recCust.SETRANGE(...);

IF recCust.FINDSET(TRUE,FALSE) THEN

REPEAT

recCust.Name := 'waldo';

recCust."Name 2" := 'Waldo';

recCust."Search Name" := 'WALDO';

recCust.MODIFY(FALSE);

UNTIL recCust.NEXT = 0;

SELECT TOP 19 *,DATALENGTH("Picture")

FROM "CRONUS BELGIË NV$Customer" WITH (UPDLOCK)

WHERE (("Language Code"='ENC')) ORDER BY "No_"

UPDATE "CRONUS BELGIË NV$Customer" WITH (REPEATABLEREAD)

SET "Name"='waldo',"Search Name"='WALDO',"Name 2"='Waldo'

WHERE ("No_"='01905893')

UPDATE "CRONUS BELGIË NV$Customer" WITH (REPEATABLEREAD)

SET "Name"='waldo',"Search Name"='WALDO',"Name 2"='Waldo'

WHERE ("No_"='01905899')

UPDATE "CRONUS BELGIË NV$Customer" WITH (REPEATABLEREAD)

SET "Name"='waldo',"Search Name"='WALDO',"Name 2"='Waldo'

WHERE ("No_"='01905902')

For every MODIFY an UPDATE statement, no matter how many fields are updated.

Remark:
It will only put those fields in the statements that were actually updated!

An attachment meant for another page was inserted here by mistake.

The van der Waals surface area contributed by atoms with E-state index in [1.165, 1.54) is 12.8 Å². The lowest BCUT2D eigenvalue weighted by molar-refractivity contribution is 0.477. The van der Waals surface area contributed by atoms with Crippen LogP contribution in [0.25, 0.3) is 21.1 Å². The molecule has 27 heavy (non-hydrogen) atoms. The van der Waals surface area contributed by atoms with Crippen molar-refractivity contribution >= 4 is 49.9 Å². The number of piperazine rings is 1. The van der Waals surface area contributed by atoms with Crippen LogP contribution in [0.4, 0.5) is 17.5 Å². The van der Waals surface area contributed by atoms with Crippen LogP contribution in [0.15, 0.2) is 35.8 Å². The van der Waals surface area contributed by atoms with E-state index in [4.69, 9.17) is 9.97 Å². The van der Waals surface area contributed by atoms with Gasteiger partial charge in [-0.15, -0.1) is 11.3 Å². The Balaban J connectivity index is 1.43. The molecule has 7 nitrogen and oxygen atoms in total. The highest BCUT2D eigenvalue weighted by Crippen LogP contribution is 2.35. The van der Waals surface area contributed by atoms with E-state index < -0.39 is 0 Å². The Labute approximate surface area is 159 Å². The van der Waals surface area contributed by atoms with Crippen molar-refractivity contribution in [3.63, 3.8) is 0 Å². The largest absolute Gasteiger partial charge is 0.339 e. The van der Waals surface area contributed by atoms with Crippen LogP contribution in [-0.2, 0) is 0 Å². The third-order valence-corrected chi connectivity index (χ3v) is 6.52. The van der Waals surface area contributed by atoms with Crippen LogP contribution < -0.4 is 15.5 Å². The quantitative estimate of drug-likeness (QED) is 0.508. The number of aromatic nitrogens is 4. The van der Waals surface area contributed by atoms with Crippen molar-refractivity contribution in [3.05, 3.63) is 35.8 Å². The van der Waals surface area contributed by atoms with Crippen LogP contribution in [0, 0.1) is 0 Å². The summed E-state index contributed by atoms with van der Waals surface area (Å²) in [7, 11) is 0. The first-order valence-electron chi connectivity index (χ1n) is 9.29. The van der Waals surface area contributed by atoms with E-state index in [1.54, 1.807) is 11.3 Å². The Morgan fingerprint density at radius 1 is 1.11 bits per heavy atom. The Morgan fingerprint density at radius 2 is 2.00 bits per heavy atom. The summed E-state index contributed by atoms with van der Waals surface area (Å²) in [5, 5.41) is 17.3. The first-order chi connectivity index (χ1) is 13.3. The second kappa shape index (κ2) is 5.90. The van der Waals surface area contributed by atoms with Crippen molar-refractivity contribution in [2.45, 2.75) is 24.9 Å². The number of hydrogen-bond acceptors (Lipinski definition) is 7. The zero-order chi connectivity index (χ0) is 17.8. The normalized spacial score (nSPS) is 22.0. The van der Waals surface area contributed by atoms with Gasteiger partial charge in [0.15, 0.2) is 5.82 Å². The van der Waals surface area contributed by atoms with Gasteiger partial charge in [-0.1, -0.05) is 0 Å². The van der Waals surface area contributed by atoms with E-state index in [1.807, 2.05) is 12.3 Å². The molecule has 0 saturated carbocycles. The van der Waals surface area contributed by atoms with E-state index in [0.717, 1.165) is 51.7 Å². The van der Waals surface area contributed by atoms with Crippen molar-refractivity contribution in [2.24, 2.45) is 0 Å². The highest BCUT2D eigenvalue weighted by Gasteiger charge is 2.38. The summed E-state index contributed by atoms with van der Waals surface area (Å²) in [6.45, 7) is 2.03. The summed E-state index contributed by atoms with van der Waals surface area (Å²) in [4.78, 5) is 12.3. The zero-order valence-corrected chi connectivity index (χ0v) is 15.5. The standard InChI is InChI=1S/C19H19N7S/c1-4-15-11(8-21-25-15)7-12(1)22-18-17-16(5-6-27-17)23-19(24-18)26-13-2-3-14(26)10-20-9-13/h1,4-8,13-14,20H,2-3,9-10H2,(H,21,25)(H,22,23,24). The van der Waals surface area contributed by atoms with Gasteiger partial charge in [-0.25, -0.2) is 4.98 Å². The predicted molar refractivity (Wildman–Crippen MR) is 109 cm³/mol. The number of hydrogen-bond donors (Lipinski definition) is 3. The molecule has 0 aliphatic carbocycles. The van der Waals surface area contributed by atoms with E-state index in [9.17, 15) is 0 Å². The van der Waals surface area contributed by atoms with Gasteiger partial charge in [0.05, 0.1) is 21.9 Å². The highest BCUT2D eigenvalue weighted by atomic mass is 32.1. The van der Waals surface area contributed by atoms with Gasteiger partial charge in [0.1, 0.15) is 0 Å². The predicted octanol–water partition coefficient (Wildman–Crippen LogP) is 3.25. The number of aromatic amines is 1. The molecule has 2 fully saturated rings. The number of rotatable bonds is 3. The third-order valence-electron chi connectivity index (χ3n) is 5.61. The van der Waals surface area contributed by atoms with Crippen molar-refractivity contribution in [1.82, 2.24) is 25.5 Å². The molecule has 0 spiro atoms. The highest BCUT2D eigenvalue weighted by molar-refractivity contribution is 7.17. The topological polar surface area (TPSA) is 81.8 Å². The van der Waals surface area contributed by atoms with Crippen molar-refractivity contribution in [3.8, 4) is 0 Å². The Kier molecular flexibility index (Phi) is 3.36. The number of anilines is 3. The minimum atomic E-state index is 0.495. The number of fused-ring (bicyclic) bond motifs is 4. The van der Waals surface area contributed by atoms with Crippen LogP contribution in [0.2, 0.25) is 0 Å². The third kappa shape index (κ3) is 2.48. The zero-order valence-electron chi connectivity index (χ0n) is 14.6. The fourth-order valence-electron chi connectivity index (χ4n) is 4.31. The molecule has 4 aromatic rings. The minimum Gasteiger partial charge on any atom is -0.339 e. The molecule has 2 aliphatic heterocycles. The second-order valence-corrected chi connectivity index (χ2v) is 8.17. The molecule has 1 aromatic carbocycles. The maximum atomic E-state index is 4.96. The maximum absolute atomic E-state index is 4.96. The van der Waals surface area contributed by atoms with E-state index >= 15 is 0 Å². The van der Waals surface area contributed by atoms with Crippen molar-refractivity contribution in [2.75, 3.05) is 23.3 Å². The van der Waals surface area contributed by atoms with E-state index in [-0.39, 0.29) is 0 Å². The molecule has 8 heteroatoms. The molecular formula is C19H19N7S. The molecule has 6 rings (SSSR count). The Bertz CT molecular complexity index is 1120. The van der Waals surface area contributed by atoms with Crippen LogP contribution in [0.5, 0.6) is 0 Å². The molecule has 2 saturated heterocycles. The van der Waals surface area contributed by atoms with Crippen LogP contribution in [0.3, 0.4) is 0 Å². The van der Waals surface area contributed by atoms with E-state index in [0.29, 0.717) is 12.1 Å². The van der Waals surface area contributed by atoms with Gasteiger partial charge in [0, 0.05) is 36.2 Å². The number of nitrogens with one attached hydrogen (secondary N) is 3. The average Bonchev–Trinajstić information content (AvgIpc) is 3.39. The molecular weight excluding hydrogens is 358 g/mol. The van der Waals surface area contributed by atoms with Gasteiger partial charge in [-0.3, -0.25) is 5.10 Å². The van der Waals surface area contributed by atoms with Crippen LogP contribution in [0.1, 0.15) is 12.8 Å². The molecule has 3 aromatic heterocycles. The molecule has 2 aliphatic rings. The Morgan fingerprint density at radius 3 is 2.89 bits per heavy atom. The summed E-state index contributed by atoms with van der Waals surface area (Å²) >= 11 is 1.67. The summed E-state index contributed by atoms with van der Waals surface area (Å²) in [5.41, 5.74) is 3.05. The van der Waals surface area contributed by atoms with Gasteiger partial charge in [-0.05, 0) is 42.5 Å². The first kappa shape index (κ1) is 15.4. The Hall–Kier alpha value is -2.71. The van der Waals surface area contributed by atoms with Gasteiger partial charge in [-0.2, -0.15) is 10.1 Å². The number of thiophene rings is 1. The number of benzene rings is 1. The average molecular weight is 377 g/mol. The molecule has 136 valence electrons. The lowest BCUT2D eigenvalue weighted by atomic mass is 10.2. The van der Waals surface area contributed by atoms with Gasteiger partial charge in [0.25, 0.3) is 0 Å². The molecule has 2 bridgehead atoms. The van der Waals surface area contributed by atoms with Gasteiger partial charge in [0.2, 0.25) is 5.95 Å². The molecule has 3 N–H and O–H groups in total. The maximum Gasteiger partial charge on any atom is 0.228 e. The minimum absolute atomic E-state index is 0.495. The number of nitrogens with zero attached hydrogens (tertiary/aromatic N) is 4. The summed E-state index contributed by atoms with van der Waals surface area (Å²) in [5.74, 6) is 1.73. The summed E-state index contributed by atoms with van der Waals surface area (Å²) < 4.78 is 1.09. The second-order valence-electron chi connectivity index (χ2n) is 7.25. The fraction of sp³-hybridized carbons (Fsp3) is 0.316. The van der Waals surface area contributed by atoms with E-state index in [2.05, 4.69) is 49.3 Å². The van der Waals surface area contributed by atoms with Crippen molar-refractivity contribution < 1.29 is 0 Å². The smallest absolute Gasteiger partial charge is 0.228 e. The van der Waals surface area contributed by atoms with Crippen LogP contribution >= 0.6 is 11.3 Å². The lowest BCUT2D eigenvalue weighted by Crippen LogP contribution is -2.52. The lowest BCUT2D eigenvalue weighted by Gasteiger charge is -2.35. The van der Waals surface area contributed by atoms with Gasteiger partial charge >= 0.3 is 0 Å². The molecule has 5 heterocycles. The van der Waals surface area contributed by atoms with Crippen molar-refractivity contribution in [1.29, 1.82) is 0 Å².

You see that the MODIFY and the MODIFYALL statements are behaving a little bit different. The MODIFYALL does not group the changes of the fields into one statement, while the MODIFY-statement does do that. Easy to remember: every MODIFY and MODIFYALL produces a servercall.

What do we learn from this?

  • What's best to use (when no Modify-trigger has to be executed): It actually depends on the number of records you expect in your range:
    • If you expect a huge number of records in the range and only a few fields to update: use the MODIFYALL